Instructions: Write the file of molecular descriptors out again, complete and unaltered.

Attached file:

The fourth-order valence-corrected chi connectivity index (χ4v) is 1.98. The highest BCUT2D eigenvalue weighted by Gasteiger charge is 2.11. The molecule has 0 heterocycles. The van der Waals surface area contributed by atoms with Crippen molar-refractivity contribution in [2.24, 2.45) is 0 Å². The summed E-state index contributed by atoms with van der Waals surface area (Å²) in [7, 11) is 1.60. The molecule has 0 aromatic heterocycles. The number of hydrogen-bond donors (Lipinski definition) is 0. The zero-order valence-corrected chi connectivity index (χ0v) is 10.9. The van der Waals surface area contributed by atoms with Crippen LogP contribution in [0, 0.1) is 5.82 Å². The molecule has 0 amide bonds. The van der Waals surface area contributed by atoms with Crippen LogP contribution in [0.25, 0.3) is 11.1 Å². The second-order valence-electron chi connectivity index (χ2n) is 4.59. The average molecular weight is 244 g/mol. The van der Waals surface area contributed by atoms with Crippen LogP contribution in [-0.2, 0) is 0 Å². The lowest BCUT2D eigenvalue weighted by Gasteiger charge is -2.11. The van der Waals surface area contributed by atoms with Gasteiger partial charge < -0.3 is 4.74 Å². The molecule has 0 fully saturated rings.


The fourth-order valence-corrected chi connectivity index (χ4v) is 1.98. The highest BCUT2D eigenvalue weighted by Gasteiger charge is 2.11. The molecule has 0 heterocycles. The van der Waals surface area contributed by atoms with Crippen molar-refractivity contribution in [2.24, 2.45) is 0 Å². The summed E-state index contributed by atoms with van der Waals surface area (Å²) in [7, 11) is 1.60. The molecule has 0 aromatic heterocycles. The number of hydrogen-bond donors (Lipinski definition) is 0. The zero-order valence-corrected chi connectivity index (χ0v) is 10.9. The van der Waals surface area contributed by atoms with Crippen LogP contribution in [0, 0.1) is 5.82 Å². The molecule has 0 amide bonds. The van der Waals surface area contributed by atoms with Crippen LogP contribution in [0.25, 0.3) is 11.1 Å². The second-order valence-electron chi connectivity index (χ2n) is 4.59. The average molecular weight is 244 g/mol. The van der Waals surface area contributed by atoms with Crippen LogP contribution in [-0.2, 0) is 0 Å². The lowest BCUT2D eigenvalue weighted by Gasteiger charge is -2.11. The van der Waals surface area contributed by atoms with Gasteiger partial charge < -0.3 is 4.74 Å². The molecule has 0 fully saturated rings.